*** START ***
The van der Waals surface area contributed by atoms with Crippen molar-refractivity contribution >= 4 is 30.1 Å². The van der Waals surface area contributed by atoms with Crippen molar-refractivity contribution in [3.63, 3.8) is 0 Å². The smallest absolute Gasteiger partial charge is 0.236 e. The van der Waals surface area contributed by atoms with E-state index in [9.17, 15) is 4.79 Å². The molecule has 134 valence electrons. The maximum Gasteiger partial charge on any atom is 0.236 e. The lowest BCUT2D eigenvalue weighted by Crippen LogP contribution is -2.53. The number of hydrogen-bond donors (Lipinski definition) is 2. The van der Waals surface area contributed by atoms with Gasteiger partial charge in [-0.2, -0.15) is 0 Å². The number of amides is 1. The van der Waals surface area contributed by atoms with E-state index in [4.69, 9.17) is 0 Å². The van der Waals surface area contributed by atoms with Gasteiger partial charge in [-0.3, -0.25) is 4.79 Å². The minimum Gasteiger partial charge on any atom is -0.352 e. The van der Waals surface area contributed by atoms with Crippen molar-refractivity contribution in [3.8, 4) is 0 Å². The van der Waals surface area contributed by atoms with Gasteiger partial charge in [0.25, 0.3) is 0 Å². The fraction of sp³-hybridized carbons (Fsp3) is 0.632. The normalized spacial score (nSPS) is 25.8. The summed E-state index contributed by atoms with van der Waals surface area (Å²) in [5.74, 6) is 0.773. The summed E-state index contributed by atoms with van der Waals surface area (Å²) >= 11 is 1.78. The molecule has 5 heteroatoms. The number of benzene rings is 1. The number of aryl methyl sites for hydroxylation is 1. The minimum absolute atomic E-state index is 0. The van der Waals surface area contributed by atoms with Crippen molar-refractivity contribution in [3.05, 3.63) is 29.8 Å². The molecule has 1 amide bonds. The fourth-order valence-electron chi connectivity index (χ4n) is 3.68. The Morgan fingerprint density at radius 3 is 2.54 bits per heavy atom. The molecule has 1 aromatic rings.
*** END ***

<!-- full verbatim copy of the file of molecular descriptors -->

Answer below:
The van der Waals surface area contributed by atoms with Crippen molar-refractivity contribution >= 4 is 30.1 Å². The van der Waals surface area contributed by atoms with Crippen molar-refractivity contribution in [3.63, 3.8) is 0 Å². The smallest absolute Gasteiger partial charge is 0.236 e. The van der Waals surface area contributed by atoms with E-state index in [9.17, 15) is 4.79 Å². The molecule has 134 valence electrons. The maximum Gasteiger partial charge on any atom is 0.236 e. The lowest BCUT2D eigenvalue weighted by Crippen LogP contribution is -2.53. The number of hydrogen-bond donors (Lipinski definition) is 2. The van der Waals surface area contributed by atoms with Gasteiger partial charge in [-0.2, -0.15) is 0 Å². The number of amides is 1. The van der Waals surface area contributed by atoms with E-state index in [4.69, 9.17) is 0 Å². The van der Waals surface area contributed by atoms with Gasteiger partial charge in [-0.3, -0.25) is 4.79 Å². The minimum Gasteiger partial charge on any atom is -0.352 e. The van der Waals surface area contributed by atoms with Crippen molar-refractivity contribution in [3.8, 4) is 0 Å². The van der Waals surface area contributed by atoms with Gasteiger partial charge in [0.25, 0.3) is 0 Å². The fraction of sp³-hybridized carbons (Fsp3) is 0.632. The normalized spacial score (nSPS) is 25.8. The summed E-state index contributed by atoms with van der Waals surface area (Å²) in [5.74, 6) is 0.773. The summed E-state index contributed by atoms with van der Waals surface area (Å²) >= 11 is 1.78. The molecule has 5 heteroatoms. The number of benzene rings is 1. The number of aryl methyl sites for hydroxylation is 1. The minimum absolute atomic E-state index is 0. The van der Waals surface area contributed by atoms with Crippen molar-refractivity contribution in [3.05, 3.63) is 29.8 Å². The molecule has 1 amide bonds. The fourth-order valence-electron chi connectivity index (χ4n) is 3.68. The Morgan fingerprint density at radius 3 is 2.54 bits per heavy atom. The molecule has 1 aromatic rings.